The 980 square feet structure that consists of several sustainable features such as solar panels and underfloor heating, is not meant for residential purposes.
In Europe, firms and scientific institutions came together to build an entire two-storey house using 3D printing technology. The project was titled C3PO after a popular Star Wars character by that name.
The incredible feat was achieved in Belgium, using Europe’s largest 3D printer. While 3D-printed houses are not new, what sets this one apart is that it has two floors, reported Digitalprints.com.
Emiel Ascione, Project Manager, Kamp C (the company that spearheaded the project), said: “A gantry printer delivered by COBOD was used to make the house. The Denmark-based company’s prototype BOD2 printer was used."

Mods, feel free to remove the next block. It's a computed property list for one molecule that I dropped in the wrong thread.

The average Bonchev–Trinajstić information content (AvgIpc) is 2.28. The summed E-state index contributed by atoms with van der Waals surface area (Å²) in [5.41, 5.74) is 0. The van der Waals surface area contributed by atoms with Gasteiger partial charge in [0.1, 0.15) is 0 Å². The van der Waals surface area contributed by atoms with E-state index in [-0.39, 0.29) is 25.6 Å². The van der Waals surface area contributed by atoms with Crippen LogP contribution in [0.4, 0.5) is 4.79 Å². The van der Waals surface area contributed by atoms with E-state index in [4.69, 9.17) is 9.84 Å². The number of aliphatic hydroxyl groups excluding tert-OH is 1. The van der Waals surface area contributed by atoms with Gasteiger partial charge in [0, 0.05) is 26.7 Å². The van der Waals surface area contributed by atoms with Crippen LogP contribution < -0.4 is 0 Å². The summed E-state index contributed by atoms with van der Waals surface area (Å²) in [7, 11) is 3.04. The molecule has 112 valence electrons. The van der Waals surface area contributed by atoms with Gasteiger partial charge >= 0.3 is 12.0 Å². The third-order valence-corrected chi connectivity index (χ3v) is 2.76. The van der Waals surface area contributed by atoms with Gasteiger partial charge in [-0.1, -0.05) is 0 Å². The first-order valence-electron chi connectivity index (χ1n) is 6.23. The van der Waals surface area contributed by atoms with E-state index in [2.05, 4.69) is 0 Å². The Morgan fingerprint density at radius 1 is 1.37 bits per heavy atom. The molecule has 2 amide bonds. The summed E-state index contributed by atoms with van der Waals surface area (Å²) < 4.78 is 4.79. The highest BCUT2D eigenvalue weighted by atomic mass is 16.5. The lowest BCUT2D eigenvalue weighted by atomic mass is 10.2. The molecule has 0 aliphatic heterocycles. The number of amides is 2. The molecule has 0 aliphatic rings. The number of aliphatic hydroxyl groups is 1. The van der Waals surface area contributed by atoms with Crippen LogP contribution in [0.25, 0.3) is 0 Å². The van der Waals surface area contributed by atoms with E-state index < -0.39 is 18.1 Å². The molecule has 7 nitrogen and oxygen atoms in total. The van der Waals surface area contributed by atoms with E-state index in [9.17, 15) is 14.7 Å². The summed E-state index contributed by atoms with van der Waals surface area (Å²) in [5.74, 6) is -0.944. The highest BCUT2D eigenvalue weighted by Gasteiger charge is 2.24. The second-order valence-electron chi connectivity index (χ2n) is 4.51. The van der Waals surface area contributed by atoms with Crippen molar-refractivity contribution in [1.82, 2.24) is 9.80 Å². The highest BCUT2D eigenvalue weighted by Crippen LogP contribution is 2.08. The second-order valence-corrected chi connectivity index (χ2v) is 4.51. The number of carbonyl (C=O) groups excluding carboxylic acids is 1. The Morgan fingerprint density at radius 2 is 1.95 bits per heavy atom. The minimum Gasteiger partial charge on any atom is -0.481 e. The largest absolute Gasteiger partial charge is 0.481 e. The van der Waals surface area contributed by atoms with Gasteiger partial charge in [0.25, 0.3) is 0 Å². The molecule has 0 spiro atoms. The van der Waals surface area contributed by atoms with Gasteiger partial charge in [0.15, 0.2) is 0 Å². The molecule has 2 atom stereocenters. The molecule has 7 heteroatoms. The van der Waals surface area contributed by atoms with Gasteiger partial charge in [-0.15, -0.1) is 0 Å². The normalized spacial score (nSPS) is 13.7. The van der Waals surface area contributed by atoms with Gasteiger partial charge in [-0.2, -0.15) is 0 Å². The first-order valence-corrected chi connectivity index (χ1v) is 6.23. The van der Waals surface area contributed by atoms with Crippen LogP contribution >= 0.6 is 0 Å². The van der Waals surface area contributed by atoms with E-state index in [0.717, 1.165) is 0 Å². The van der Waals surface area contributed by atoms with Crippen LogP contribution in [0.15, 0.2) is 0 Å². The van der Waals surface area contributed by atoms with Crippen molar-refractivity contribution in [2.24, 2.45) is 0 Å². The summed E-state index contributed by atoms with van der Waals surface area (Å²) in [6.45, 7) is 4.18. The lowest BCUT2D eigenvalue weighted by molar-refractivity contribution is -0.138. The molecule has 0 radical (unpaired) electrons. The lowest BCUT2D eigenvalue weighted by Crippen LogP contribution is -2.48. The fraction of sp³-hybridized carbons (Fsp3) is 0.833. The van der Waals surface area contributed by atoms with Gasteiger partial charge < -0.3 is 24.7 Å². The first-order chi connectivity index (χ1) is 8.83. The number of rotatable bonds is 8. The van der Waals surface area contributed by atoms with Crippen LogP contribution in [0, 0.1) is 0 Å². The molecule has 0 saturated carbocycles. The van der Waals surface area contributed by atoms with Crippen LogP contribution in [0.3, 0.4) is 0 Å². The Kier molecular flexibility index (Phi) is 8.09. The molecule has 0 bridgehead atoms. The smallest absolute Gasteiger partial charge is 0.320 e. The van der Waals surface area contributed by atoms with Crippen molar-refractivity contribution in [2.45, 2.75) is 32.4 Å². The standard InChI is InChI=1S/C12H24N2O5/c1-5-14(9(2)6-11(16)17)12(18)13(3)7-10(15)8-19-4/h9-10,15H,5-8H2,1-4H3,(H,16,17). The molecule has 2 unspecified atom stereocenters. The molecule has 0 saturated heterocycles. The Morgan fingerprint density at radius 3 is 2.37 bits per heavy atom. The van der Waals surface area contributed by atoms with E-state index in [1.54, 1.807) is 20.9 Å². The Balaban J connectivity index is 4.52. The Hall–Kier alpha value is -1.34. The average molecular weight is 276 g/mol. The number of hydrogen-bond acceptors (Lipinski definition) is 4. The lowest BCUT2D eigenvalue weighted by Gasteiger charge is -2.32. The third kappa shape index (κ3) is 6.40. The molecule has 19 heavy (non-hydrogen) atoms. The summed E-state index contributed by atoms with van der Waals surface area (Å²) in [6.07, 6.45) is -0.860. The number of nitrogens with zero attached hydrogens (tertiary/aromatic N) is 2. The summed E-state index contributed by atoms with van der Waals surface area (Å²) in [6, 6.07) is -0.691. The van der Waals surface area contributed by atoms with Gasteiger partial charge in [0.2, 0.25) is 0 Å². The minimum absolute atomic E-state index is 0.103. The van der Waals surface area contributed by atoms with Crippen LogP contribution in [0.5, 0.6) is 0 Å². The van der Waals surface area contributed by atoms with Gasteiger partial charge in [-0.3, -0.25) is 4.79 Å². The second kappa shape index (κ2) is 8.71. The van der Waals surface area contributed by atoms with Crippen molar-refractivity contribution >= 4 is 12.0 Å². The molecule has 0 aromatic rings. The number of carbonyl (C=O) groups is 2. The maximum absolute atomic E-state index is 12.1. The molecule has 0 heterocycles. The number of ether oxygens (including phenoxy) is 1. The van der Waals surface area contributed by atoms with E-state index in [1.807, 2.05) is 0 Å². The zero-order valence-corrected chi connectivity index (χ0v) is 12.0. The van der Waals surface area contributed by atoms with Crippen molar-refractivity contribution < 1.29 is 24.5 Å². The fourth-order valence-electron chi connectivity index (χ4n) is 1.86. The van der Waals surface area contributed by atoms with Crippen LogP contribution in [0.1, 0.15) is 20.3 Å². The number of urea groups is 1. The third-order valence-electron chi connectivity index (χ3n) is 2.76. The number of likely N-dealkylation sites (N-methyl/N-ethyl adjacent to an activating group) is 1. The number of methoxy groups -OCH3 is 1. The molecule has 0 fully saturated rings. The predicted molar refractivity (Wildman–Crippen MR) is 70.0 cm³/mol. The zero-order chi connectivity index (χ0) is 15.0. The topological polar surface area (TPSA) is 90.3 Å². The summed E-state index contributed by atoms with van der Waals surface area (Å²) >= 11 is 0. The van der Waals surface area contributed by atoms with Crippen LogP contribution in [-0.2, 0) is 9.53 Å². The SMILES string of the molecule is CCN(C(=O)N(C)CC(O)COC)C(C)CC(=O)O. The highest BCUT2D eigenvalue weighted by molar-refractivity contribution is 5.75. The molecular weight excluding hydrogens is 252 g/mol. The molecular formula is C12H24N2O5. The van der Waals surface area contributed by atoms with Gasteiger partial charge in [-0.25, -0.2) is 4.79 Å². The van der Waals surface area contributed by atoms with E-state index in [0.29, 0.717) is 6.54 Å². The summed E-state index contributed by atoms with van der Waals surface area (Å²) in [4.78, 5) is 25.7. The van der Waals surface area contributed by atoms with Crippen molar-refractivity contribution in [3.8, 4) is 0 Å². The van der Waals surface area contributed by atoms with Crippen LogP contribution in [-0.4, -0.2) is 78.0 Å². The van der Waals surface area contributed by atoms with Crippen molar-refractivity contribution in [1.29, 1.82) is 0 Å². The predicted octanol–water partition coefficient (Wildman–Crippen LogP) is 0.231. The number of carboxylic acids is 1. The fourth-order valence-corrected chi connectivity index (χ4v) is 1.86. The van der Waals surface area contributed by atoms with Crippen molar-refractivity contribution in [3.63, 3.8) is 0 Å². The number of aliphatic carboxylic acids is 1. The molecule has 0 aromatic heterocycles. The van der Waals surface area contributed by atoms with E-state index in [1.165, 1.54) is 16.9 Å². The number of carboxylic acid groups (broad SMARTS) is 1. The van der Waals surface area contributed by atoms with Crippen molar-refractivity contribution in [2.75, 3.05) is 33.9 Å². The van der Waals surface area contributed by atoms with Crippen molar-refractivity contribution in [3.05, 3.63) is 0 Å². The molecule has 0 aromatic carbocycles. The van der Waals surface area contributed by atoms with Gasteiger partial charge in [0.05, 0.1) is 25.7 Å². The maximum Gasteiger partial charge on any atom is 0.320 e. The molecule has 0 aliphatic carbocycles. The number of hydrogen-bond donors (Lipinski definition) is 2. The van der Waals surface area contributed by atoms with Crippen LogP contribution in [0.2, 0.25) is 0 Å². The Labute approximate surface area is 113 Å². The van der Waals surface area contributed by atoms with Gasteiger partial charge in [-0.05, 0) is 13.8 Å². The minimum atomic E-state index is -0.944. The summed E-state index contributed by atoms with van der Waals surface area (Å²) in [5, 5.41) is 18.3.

Ascione further informed that the concrete, silo, and mixing and pumping installations for the project were provided by their partner Weber.
He added that a gantry printer is similar to common plastic printers, except it is much, much larger. The one used for building the shell (floors, walls, pillars) of this 3D-printed house measures 32 feet by 32 feet. The rest of the structures such as roof, windows, etc., were built using traditional methods.
Notably, the 980 square feet structure that consists of several sustainable features such as solar panels and underfloor heating, is not meant for residential purposes.
According to Ascione, the building will be used “as more of a demonstrator for conferences, expos, and other events”. The main purpose of the project was to show the construction industry that 3D-printing technology is a viable option. Kamp C predicted that such 3D printed houses could be the future of affordable housing by helping developers build basic, high-quality homes.An article in 3dprintmoney.com quotes the researchers involved in the project as saying that the 3D printed structure is “three times sturdier” than conventional brick and mortar houses.